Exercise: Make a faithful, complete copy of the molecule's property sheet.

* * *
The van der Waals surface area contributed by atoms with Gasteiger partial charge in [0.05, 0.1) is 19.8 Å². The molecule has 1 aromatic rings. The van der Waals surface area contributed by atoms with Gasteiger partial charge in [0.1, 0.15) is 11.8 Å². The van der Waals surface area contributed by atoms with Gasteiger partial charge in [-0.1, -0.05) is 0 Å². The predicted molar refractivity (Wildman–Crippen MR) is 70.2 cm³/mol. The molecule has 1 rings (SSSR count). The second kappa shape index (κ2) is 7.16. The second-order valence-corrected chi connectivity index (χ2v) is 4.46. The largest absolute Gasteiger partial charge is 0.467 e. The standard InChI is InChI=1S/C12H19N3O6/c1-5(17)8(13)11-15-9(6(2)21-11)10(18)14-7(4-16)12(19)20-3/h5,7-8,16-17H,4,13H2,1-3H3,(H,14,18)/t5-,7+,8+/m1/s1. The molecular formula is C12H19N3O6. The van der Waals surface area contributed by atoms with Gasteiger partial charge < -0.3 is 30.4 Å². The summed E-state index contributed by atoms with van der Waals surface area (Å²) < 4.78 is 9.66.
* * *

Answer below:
The van der Waals surface area contributed by atoms with Gasteiger partial charge in [0.05, 0.1) is 19.8 Å². The molecule has 1 aromatic rings. The van der Waals surface area contributed by atoms with Gasteiger partial charge in [0.1, 0.15) is 11.8 Å². The van der Waals surface area contributed by atoms with Gasteiger partial charge in [-0.1, -0.05) is 0 Å². The predicted molar refractivity (Wildman–Crippen MR) is 70.2 cm³/mol. The molecule has 1 rings (SSSR count). The second kappa shape index (κ2) is 7.16. The second-order valence-corrected chi connectivity index (χ2v) is 4.46. The largest absolute Gasteiger partial charge is 0.467 e. The standard InChI is InChI=1S/C12H19N3O6/c1-5(17)8(13)11-15-9(6(2)21-11)10(18)14-7(4-16)12(19)20-3/h5,7-8,16-17H,4,13H2,1-3H3,(H,14,18)/t5-,7+,8+/m1/s1. The molecular formula is C12H19N3O6. The van der Waals surface area contributed by atoms with Gasteiger partial charge < -0.3 is 30.4 Å². The summed E-state index contributed by atoms with van der Waals surface area (Å²) < 4.78 is 9.66.